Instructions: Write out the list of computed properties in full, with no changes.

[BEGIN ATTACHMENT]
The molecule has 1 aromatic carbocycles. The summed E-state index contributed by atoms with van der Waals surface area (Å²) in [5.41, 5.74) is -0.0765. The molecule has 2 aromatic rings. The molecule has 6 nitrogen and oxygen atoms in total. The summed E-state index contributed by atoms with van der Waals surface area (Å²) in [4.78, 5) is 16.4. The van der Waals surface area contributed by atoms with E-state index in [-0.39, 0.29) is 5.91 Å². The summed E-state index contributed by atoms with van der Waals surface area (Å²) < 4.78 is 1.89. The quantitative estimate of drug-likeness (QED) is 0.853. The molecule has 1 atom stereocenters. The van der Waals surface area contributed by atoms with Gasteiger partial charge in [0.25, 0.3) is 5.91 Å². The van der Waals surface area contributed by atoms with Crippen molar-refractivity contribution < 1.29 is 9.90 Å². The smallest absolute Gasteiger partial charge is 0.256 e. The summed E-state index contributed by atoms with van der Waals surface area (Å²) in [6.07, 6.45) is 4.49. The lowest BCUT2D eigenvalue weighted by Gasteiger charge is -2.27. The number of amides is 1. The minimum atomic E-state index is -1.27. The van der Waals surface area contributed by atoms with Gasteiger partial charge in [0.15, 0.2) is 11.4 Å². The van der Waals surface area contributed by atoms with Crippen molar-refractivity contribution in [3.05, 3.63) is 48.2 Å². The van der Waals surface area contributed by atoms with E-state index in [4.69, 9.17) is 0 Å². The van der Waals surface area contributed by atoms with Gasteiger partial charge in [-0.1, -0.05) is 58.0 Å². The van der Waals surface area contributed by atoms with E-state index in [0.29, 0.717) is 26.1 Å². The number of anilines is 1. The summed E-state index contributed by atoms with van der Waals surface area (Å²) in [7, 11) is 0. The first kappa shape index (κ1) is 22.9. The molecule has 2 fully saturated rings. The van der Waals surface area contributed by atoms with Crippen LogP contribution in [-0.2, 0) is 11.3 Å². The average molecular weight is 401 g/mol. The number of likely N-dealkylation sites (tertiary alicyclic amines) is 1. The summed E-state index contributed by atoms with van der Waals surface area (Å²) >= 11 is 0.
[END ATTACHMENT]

The molecule has 1 aromatic carbocycles. The summed E-state index contributed by atoms with van der Waals surface area (Å²) in [5.41, 5.74) is -0.0765. The molecule has 2 aromatic rings. The molecule has 6 nitrogen and oxygen atoms in total. The summed E-state index contributed by atoms with van der Waals surface area (Å²) in [4.78, 5) is 16.4. The van der Waals surface area contributed by atoms with E-state index in [-0.39, 0.29) is 5.91 Å². The summed E-state index contributed by atoms with van der Waals surface area (Å²) < 4.78 is 1.89. The quantitative estimate of drug-likeness (QED) is 0.853. The molecule has 1 atom stereocenters. The van der Waals surface area contributed by atoms with Gasteiger partial charge in [0.25, 0.3) is 5.91 Å². The van der Waals surface area contributed by atoms with Crippen molar-refractivity contribution < 1.29 is 9.90 Å². The smallest absolute Gasteiger partial charge is 0.256 e. The summed E-state index contributed by atoms with van der Waals surface area (Å²) in [6.07, 6.45) is 4.49. The lowest BCUT2D eigenvalue weighted by Gasteiger charge is -2.27. The number of amides is 1. The minimum atomic E-state index is -1.27. The van der Waals surface area contributed by atoms with Gasteiger partial charge in [0.15, 0.2) is 11.4 Å². The van der Waals surface area contributed by atoms with Crippen molar-refractivity contribution in [3.05, 3.63) is 48.2 Å². The van der Waals surface area contributed by atoms with E-state index in [4.69, 9.17) is 0 Å². The van der Waals surface area contributed by atoms with Gasteiger partial charge in [-0.1, -0.05) is 58.0 Å². The van der Waals surface area contributed by atoms with E-state index in [0.29, 0.717) is 26.1 Å². The number of anilines is 1. The summed E-state index contributed by atoms with van der Waals surface area (Å²) in [7, 11) is 0. The first kappa shape index (κ1) is 22.9. The molecule has 2 fully saturated rings. The van der Waals surface area contributed by atoms with Crippen LogP contribution in [-0.2, 0) is 11.3 Å². The average molecular weight is 401 g/mol. The number of likely N-dealkylation sites (tertiary alicyclic amines) is 1. The summed E-state index contributed by atoms with van der Waals surface area (Å²) >= 11 is 0.